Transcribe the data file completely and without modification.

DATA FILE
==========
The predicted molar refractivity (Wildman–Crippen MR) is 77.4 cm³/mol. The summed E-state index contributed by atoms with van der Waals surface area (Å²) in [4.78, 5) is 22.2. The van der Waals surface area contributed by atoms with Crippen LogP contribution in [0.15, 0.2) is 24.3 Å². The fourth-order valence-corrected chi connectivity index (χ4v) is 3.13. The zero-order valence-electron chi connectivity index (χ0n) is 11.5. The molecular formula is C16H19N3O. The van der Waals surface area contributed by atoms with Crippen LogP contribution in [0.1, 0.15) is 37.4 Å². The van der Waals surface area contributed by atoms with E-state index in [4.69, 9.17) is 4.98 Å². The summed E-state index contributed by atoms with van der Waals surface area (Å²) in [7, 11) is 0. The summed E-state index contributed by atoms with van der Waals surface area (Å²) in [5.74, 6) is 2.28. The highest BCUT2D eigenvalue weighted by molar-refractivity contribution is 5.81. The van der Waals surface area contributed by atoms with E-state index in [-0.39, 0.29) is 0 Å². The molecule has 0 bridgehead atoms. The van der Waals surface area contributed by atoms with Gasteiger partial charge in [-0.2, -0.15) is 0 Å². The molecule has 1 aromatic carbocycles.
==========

The predicted molar refractivity (Wildman–Crippen MR) is 77.4 cm³/mol. The summed E-state index contributed by atoms with van der Waals surface area (Å²) in [4.78, 5) is 22.2. The van der Waals surface area contributed by atoms with Crippen LogP contribution in [0.15, 0.2) is 24.3 Å². The fourth-order valence-corrected chi connectivity index (χ4v) is 3.13. The zero-order valence-electron chi connectivity index (χ0n) is 11.5. The molecular formula is C16H19N3O. The van der Waals surface area contributed by atoms with Crippen LogP contribution in [0.1, 0.15) is 37.4 Å². The van der Waals surface area contributed by atoms with E-state index in [4.69, 9.17) is 4.98 Å². The summed E-state index contributed by atoms with van der Waals surface area (Å²) in [7, 11) is 0. The summed E-state index contributed by atoms with van der Waals surface area (Å²) in [5.74, 6) is 2.28. The highest BCUT2D eigenvalue weighted by molar-refractivity contribution is 5.81. The van der Waals surface area contributed by atoms with E-state index in [-0.39, 0.29) is 0 Å². The molecule has 0 bridgehead atoms. The van der Waals surface area contributed by atoms with Gasteiger partial charge in [-0.2, -0.15) is 0 Å². The molecule has 1 aromatic carbocycles.